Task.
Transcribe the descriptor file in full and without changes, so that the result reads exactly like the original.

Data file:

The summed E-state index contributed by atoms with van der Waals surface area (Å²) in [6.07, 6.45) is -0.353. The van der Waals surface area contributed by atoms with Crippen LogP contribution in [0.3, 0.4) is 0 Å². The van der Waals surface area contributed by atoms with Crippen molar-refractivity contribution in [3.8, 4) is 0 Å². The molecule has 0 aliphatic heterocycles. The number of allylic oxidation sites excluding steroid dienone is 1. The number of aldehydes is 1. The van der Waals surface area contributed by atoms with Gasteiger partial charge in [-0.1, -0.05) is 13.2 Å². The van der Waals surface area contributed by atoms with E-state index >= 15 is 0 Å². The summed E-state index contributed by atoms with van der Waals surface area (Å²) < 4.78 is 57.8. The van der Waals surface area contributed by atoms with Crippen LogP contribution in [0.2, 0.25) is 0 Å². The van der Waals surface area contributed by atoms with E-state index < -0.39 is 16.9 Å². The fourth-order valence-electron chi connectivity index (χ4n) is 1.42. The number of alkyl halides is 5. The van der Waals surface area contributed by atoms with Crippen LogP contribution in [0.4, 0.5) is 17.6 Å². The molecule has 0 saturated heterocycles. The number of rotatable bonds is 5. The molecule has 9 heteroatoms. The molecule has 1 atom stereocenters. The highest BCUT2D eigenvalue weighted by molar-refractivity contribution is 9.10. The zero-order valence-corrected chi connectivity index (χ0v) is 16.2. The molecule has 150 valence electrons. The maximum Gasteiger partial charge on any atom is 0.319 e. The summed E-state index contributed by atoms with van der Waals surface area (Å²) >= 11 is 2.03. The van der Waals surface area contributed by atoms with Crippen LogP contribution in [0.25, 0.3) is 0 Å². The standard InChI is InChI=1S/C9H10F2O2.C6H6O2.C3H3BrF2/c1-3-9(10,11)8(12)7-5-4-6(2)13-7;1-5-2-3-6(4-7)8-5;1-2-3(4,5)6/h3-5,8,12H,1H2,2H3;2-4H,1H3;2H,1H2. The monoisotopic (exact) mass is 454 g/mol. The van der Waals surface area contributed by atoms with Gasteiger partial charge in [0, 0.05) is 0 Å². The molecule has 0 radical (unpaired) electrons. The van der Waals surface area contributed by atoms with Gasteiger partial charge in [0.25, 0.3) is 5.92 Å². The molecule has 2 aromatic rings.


The summed E-state index contributed by atoms with van der Waals surface area (Å²) in [6.07, 6.45) is -0.353. The van der Waals surface area contributed by atoms with Crippen LogP contribution in [0.3, 0.4) is 0 Å². The van der Waals surface area contributed by atoms with Crippen molar-refractivity contribution in [3.8, 4) is 0 Å². The molecule has 0 aliphatic heterocycles. The number of allylic oxidation sites excluding steroid dienone is 1. The number of aldehydes is 1. The van der Waals surface area contributed by atoms with Gasteiger partial charge in [-0.1, -0.05) is 13.2 Å². The van der Waals surface area contributed by atoms with E-state index >= 15 is 0 Å². The summed E-state index contributed by atoms with van der Waals surface area (Å²) < 4.78 is 57.8. The van der Waals surface area contributed by atoms with Crippen LogP contribution in [0.2, 0.25) is 0 Å². The van der Waals surface area contributed by atoms with E-state index < -0.39 is 16.9 Å². The fourth-order valence-electron chi connectivity index (χ4n) is 1.42. The number of alkyl halides is 5. The van der Waals surface area contributed by atoms with Crippen LogP contribution in [0.4, 0.5) is 17.6 Å². The molecule has 0 saturated heterocycles. The number of rotatable bonds is 5. The molecule has 9 heteroatoms. The molecule has 1 atom stereocenters. The highest BCUT2D eigenvalue weighted by molar-refractivity contribution is 9.10. The zero-order valence-corrected chi connectivity index (χ0v) is 16.2. The molecule has 150 valence electrons. The maximum Gasteiger partial charge on any atom is 0.319 e. The summed E-state index contributed by atoms with van der Waals surface area (Å²) >= 11 is 2.03. The van der Waals surface area contributed by atoms with Crippen LogP contribution in [0.25, 0.3) is 0 Å². The standard InChI is InChI=1S/C9H10F2O2.C6H6O2.C3H3BrF2/c1-3-9(10,11)8(12)7-5-4-6(2)13-7;1-5-2-3-6(4-7)8-5;1-2-3(4,5)6/h3-5,8,12H,1H2,2H3;2-4H,1H3;2H,1H2. The monoisotopic (exact) mass is 454 g/mol. The van der Waals surface area contributed by atoms with Gasteiger partial charge in [0, 0.05) is 0 Å². The molecule has 0 radical (unpaired) electrons. The van der Waals surface area contributed by atoms with Gasteiger partial charge in [0.25, 0.3) is 5.92 Å². The molecule has 2 aromatic rings.